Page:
Single people complain it’s difficult to get a decent date. If you’re a smoker, it could be even more difficult. Even if you smoke on the sly, nonsmokers can smell it on you. Some nonsmokers have a saying, “Who would want to lick a dirty ashtray.” Imagine people saying that about you! You look good, dress well, have confidence, yet you have this small habit that alienates you from a large portion of society. You’ll just have to mix with smokers - but they’re getting scarcer and scarcer. Face it, you really are limiting yourself.

So many men have told me about the beautiful woman at a party whom they were dying to meet. Then she lit up. There was no point in even having a conversation with her, as the chances of dating her was suddenly nil. Some words of advice - don’t smoke if you’re single - you are making it that much more difficult to meet someone special for you. It may have been fashionable, chic, elegant or sophisticated to smoke some decades ago; it isn’t anymore.

“PLEASE DON’T TELL MY PARENTS”

“The reason I started smoking at fifteen was because of depression, after my boyfriend and I broke up. I smoke a pack a day. My friends are worried because we sit in the coffee shop at night and I chain-smoke for hours. I want to stop because I can’t breathe and it’s really expensive.” “I can’t believe my parents don’t know. They smell it on me and I tell them it’s from my friends and they believe me. I don’t like lying, but they’d be upset if they knew. I feel so ashamed that I have to lie.” “My mother noticed my yellow fingers, so I had to tell her that I smoked a lot during the summer. With school starting again, I won’t have so much time. Maybe I’ll try to stop altogether. I think I’d find it easier to stop gradually. I’m really scared of gaining weight.” “I think it’s best to stop ‘cold turkey. I know that’s the way I’ll stop. I think that works the best. You just have to handle it for three days then you’re okay. I smoke half a pack a day. I started at ten years when my older sister used to give me a cigarette. I wouldn’t encourage anybody to smoke. It brings you down, physically. It has affected my sports. I can’t breathe. I would stop for health reasons, if my doctor told me I should.” – teenager confessions to me.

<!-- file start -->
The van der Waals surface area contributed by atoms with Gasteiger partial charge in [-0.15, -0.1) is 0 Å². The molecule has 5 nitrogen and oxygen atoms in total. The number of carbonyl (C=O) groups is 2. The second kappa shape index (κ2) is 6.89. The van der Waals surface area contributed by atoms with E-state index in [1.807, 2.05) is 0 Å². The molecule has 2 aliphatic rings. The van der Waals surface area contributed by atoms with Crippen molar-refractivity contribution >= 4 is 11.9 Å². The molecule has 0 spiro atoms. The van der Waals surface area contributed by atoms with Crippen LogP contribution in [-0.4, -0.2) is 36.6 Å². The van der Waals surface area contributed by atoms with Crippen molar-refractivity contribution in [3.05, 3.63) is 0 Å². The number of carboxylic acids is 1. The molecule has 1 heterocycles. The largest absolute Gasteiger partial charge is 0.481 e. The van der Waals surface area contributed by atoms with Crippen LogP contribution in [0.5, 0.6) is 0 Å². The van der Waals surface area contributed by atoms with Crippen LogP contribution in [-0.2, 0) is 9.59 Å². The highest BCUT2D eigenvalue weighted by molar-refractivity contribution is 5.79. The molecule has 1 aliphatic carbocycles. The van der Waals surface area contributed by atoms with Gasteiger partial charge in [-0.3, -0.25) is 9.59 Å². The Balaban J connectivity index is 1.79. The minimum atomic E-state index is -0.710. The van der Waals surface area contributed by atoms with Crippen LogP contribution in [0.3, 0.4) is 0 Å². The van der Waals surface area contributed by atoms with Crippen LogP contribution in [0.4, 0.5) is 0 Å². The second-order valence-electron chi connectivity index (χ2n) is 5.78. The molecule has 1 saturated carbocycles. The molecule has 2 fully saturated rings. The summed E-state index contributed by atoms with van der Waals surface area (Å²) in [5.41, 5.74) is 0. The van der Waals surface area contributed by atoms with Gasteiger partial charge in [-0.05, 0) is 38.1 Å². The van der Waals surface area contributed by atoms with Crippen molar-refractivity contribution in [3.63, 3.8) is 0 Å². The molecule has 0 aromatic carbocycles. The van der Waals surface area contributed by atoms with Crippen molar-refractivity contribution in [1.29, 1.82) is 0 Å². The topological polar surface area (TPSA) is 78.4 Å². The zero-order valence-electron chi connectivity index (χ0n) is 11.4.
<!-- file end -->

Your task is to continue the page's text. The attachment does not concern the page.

Adolescents are ashamed of being smokers. They don’t want to tell their parents because they may hurt them or they may be reprimanded. Teenagers who come to see me want to give up smoking, but their peers pressure them into smoking. They have difficulty saying no and sticking to their decision. The teenage years constitute a time of emotional turmoil and adolescents don’t have the energy or maturity to be different from their friends. Their self-esteem may be low at this time and they want to be part of the “in” crowd. With time, they’ll acquire the strength and maturity to be proud of abstaining from this distasteful habit.

GET HELP

If you can quit on your own, that’s good. If you need help, consult your physician. Speak to family and friends who have quit; “born-again” nonsmokers are evangelical about giving advice. Go to www.cdc.gov for information. Get help from anyone - there are plenty of services and organizations that will support you in your efforts to “kick the habit.” Remember; focus on the fact that you are forming a healthy new habit, not a sense that you are depriving yourself.